Evening Is the Whole Day

Preeta Samarasan

A spellbinding, exuberant first novel, set in Malaysia, that introduces us to a prosperous Indian immigrant family, as it slowly peels away its closely guarded secrets.

When the family’s servant girl, Chellam, is dismissed from the big house for unnamed crimes, it is only the latest in a series of losses that have shaken six-year-old Aasha’s life. Her grandmother has passed away under mysterious circumstances and her older sister has disappeared for a new life abroad, with no plans to return. Her parents, meanwhile, seem to be hiding something away – from themselves, and from one another.

As the novel tells us the story of the years leading up to these events, we learn what has happened to the hopes and dreams of a family caught up in Malaysia’s troubled post-colonial history. What bought the Rajasekharan family to the Big House in Malaysia? What was Chellam’s unforgivable crime? Why did the eldest daughter leave the country under strained circumstances? What is Appa – the respectable family patriarch – hiding from his wife and his children?

Through this vibrant cast of characters, and through a masterful evocation of the clashes and strains in a country where Malays, Indians and Chinese inhabitants vie for their positions in society, Preeta Samarasan brings us an enthralling saga of one household and the world beyond it.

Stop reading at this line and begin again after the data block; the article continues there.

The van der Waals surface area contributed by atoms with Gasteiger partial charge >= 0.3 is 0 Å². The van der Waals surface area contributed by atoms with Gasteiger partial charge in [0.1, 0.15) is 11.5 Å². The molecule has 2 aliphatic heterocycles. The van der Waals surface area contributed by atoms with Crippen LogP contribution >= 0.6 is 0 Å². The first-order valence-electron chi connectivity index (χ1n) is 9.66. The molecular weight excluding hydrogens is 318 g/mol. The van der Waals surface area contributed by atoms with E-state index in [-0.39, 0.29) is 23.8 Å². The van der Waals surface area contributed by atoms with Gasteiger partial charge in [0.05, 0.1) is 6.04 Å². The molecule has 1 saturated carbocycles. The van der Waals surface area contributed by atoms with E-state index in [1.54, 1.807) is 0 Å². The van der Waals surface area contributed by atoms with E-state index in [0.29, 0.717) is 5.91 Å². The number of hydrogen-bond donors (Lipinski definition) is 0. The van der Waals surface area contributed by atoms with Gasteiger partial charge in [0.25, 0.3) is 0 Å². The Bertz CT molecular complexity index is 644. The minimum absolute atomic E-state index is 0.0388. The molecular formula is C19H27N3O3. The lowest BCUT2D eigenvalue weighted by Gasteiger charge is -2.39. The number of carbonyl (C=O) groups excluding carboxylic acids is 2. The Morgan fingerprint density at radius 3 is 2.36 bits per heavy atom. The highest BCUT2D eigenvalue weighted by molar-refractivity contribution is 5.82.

Reviews of Evening Is the Whole Day

    • ‘I found it a good, strong, spirit-spiked story about caste and unfairness, as furious, controlled, cool and urgent as Aravind Adiga’s White Tiger and an introduction to a writer whose talent with narrative structure combines elegance and potency.’ Ali Smith, TLS (Book of the Year)
    • Anne Tyler, Guardian (Book of the Year)
    • ‘Samarasan captures beautifully the conflict both within the family and the country during the early years of Malaysia’s independence. Vibrant, descriptive, and peppered with colourful Indian-Malaysian dialogue, this is an epic that’s informative without being worthy, and engrossing but not frivolous.’ Francesca Segal, Observer
    • ‘You won’t find India’s heat and dust here; you will sense the moist warmth of South-east Asia. Samarasan represents the quiet emergence of new Malaysian writing in books such as Rani Manicka’s The Rice Mother and Touching Earth, Tash Aw’s The Harmony Silk Factory, and Tan Twan Eng’s Booker-longlisted The Gift of Rain last year. These writers have significantly broadened our understanding of the region.’ Salil Tripathi, Independent
    • ‘A richly complex debut, weaving the troubled Malaysia of the 1980s with a dark, delicious Dickensian family drama.’ Waterstones Books Quarterly
    • ‘A magical, exuberant tragic-comic vision of post-colonial Malaysia reminiscent of Rushdie and Roy. In prose of acrobatic grace, Samarasan conjures a vibrant portrait, by turns intimate and sweeping, of characters and a country coming of age. The debut of a significant, and thrilling new talent.’ Peter Ho Davies
    • ‘An accomplished and magical debut.’ New Books Magazine
    • ‘Preeta Samarasan details the colourful and secretive lives of the Rajeskhrans, a wealthy Indian immigrant family. She keeps us guessing as the secrets that led to the family’s relocation are slowly revealed.’ Image Magazine